Unfair changes to disability support pension suspension rules for prisoners


Community Legal Centres NSW recently contacted key members of parliament about our strong opposition to harsh new rules that make an 85% cut in the disability support pension suspension period for prisoners.

Read our letter to MPs online here.

When a person receiving the disability support pension is imprisoned, they can currently suspend payments for two years before cancellation. However, in the recent Federal Budget, the Treasurer announced that from 1 January 2019 the Department of Human Services will cancel all disability support pensions after just 13 weeks’ imprisonment.

This policy extends cancellation to more remand prisoners, who have not even been convicted and could still be found innocent, and to more prisoners serving short sentences.

Prisoners whose benefits are cancelled will need to be reassessed under tougher new assessment rules once they’re released. Failure to meet these new assessment rules will force them onto the lower Newstart payment, increasing their risk of returning to prison.

Community Legal Centres NSW knows that prison is no place for people with a disability in the first place. Many prisoners with disabilities have cognitive disabilities, and Aboriginal and Torres Strait Islander people are an over-represented group. Their offences are usually minor, and stem from their inability to interact with the legal system. They inevitably end up worse off after release.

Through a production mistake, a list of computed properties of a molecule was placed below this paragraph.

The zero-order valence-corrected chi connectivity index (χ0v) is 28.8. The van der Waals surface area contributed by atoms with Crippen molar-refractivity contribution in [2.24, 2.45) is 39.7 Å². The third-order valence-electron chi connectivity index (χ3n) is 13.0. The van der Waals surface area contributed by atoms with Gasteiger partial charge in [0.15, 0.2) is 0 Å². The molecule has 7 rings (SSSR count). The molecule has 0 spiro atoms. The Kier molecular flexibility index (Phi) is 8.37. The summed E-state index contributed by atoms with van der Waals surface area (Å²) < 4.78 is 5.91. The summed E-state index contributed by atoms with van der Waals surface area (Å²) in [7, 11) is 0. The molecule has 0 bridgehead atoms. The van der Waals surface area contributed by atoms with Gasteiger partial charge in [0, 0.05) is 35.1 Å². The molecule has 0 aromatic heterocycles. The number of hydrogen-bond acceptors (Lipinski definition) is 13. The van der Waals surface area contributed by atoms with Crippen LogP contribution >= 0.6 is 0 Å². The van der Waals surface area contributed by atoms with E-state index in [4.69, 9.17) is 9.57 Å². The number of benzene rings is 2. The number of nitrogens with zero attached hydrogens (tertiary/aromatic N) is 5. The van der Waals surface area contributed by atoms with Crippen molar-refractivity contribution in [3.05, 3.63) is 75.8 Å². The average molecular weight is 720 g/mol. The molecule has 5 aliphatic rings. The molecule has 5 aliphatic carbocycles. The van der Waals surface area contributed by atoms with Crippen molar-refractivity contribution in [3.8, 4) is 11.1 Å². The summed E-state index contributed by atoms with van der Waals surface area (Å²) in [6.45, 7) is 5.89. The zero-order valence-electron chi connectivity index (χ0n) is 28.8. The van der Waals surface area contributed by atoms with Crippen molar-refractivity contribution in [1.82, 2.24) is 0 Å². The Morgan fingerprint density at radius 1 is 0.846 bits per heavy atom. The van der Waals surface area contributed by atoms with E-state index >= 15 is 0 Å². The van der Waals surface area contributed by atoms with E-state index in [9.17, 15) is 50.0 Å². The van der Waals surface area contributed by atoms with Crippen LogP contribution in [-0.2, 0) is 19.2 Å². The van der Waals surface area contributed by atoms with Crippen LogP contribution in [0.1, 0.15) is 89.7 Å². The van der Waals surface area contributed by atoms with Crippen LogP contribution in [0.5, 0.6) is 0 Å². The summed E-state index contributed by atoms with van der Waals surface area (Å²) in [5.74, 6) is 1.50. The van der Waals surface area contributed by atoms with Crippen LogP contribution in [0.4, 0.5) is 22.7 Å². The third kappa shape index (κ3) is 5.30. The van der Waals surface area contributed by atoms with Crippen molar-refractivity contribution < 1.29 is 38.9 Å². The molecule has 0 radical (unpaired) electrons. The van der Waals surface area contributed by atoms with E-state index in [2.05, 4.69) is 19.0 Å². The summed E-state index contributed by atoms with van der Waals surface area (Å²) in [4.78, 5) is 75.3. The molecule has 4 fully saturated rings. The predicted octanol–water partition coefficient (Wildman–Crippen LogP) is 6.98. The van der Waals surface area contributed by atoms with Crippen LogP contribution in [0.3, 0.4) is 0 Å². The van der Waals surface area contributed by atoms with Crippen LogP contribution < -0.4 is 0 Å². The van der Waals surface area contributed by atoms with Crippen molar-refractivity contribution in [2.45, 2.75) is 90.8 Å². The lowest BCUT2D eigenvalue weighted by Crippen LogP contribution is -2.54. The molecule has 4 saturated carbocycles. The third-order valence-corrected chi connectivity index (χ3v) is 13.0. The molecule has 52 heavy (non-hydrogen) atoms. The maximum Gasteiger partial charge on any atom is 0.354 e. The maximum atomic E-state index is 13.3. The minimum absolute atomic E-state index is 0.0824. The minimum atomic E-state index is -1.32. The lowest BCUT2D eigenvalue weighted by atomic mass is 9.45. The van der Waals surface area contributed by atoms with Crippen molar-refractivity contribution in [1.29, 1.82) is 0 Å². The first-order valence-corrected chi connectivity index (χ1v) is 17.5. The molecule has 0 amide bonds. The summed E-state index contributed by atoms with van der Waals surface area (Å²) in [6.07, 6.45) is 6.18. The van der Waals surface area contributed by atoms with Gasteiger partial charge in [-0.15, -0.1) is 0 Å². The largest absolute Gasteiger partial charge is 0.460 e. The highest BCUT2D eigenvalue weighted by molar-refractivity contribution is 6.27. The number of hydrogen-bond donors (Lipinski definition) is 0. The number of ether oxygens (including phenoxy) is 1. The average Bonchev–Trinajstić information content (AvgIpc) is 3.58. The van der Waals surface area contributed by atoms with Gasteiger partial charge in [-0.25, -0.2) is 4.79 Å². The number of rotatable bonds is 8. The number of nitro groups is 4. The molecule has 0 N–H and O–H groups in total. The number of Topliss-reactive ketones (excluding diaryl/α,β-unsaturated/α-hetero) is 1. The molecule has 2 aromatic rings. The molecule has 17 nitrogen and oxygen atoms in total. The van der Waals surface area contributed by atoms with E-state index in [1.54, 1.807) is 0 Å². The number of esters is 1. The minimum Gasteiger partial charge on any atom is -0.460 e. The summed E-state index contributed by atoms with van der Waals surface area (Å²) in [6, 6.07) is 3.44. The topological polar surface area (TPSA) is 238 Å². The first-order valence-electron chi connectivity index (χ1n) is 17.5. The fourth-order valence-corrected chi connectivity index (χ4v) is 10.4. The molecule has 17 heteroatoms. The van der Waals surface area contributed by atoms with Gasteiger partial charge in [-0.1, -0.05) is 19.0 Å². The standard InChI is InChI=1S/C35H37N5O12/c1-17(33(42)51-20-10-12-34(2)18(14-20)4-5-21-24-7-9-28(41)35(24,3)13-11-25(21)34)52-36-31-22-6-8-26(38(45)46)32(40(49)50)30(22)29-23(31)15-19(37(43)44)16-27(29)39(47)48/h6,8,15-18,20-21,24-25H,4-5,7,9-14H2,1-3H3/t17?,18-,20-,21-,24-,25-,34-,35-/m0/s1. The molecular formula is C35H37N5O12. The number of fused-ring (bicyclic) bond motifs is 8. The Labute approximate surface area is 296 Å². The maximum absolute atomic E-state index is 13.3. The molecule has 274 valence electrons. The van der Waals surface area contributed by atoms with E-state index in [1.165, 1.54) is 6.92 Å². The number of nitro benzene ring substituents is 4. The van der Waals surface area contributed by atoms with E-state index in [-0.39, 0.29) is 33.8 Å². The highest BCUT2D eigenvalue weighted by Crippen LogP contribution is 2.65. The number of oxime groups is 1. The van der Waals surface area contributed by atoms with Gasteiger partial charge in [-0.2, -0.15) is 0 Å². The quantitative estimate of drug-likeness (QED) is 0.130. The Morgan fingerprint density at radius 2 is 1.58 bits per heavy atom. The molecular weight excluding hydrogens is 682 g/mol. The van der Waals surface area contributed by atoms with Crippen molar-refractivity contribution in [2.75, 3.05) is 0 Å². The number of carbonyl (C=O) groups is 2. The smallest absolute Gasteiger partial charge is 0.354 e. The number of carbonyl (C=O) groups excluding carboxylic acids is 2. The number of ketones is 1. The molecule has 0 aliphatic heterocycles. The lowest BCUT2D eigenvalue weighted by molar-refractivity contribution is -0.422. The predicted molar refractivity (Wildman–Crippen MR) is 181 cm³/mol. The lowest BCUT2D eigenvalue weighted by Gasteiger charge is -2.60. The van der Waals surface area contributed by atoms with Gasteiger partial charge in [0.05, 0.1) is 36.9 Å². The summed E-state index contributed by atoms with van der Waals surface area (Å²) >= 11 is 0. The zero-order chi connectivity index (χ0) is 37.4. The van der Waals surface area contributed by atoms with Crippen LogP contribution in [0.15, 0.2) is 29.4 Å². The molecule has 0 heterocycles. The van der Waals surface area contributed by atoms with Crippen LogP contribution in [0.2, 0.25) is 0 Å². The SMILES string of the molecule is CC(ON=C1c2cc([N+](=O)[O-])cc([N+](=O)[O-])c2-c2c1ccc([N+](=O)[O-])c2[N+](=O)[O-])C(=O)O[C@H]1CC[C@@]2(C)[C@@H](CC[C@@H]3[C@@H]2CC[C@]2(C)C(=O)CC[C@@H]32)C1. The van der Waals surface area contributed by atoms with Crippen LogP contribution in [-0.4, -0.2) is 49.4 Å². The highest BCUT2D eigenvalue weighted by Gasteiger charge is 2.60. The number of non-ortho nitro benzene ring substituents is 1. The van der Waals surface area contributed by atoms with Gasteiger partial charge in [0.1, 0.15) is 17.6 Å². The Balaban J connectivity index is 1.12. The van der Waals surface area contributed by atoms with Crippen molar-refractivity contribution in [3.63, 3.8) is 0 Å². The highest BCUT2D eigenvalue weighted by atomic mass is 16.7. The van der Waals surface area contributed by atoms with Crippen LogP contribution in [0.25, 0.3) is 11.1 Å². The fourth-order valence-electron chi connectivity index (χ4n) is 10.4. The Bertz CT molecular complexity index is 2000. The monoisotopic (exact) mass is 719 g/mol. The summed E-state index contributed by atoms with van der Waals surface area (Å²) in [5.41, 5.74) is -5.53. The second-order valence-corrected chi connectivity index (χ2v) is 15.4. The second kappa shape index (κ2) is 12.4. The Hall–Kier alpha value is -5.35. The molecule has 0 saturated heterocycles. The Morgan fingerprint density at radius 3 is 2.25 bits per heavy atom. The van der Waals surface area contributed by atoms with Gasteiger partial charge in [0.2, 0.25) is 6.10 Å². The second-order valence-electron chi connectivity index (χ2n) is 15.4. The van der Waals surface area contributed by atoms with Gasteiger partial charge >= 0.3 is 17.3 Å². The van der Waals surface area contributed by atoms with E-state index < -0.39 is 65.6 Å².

The policy also doesn’t stack up economically. The new policy will only ‘save’ $2.2 million over 5 years. This is roughly how much the government spends keeping one person with disability in prison for the same period of time. If the Federal Government is serious about saving money, it should invest in early diversion and support programs instead.

Community Legal Centres NSW recognises the Australian Federation of Disability Organisations’ leadership on advocacy against the change and support its concerns that the policy will have grave consequences for people who are already highly marginalised in the community.

We also welcome the Australian Senate’s support for a motion moved on December 5th by Labor’s Shadow Minister for Disability and Carers, Senator Carol Brown, that called on the Federal Government to reverse the decision immediately.

Community Legal Centres NSW will continue to advocate for public policy that diverts people with cognitive disabilities (and people in general) away from the criminal justice system. We create safe and healthy communities by providing public and community support services that help people when they need it and divert them away from trouble.

Update: On Monday 17 December 2018, the federal government announced, via the Mid-Year Economic & Fiscal Outlook (MYEFO) that the government had reversed their decision relating to suspension periods for imprisoned recipients. See page 225 of the MYEFO here.

This represents an important win for the Australian Federation of Disability Organisations and all the organisations (including ours) which supported the advocacy effort, and particularly for the people affected.